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Thai MP Brings Explosive Materials to Parliament to Expose Deficient Bomb Detectors

Wilawan Watcharasakwet
Bangkok
2019-10-30
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Thai Prime Minister Prayuth Chan-o-cha reads the policy statement for his second term in office before parliament in Bangkok, July 25, 2019.
Thai Prime Minister Prayuth Chan-o-cha reads the policy statement for his second term in office before parliament in Bangkok, July 25, 2019.
AP

A member of Thailand’s ruling coalition said he brought explosive materials into parliament on Wednesday to draw attention to his concerns about the deficiency of the detection devices slated to be used at the upcoming ASEAN Summit in Bangkok.

Mongkolkit Suksintharanon, an MP who leads the Thai Civilized Party and also serves as the House military affairs spokesman, said he asked explosive ordnance disposal (EOD) officials to carry the materials through the detectors to prove they were not effective.

He said the demonstration intended to show that the devices should not be used for the summit of Association of Southeast Asian Nations (ASEAN) and related meetings, which are scheduled to run Thursday through Monday.

“Today I coordinated with the EOD to bring TNT into the parliament but the device was not able to detect it, so this parliament is not safe,” Mongkolkit told reporters.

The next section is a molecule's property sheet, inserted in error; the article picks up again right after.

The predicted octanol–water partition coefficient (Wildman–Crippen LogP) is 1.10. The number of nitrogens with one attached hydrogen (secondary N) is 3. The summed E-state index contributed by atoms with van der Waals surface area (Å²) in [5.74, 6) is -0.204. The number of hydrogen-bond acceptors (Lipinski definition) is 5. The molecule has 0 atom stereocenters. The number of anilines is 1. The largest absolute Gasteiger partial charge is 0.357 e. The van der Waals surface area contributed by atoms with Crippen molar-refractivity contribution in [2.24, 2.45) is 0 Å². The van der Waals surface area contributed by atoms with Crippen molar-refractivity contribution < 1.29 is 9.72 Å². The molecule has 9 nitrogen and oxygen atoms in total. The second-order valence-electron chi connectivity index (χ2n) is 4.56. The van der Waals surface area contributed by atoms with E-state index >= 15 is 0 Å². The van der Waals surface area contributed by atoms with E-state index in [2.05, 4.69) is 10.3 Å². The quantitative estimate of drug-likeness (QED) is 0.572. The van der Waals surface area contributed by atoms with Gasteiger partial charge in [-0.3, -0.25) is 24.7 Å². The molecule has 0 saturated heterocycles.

Thai PBS reported the politician had two other scanners and a manufacturer’s representative to make the case for their effectiveness. He said those U.S.-made scanners would be given to the government to be used during the summit.

Meanwhile, the House speaker said he was not amused by Mongkolkit’s tactics.

“I have no conclusion now but I’m looking into this [to see] if he broke any laws,” House Speaker Chuan Leekpai, told reporters. He later ordered the parliament’s deputy secretary-general to investigate the incident.

Bangkok suffered a series of small bomb attacks in early August when the country hosted a series of ASEAN foreign minister-level meetings, which included the participation of U.S. Secretary of State Michael Pompeo and counterparts from China and Russia.

Police have filed charges against two men who were captured shortly after the attacks, and have identified 20 additional suspects. All are from Deep South where more than 7,000 people have been killed since a separatist insurgency reignited in January 2004.

Possessing explosives is punishable by prison sentences of one to 10 years, according to the gun and explosive act. Police officials could not be reached for comment on the lawmaker’s action.

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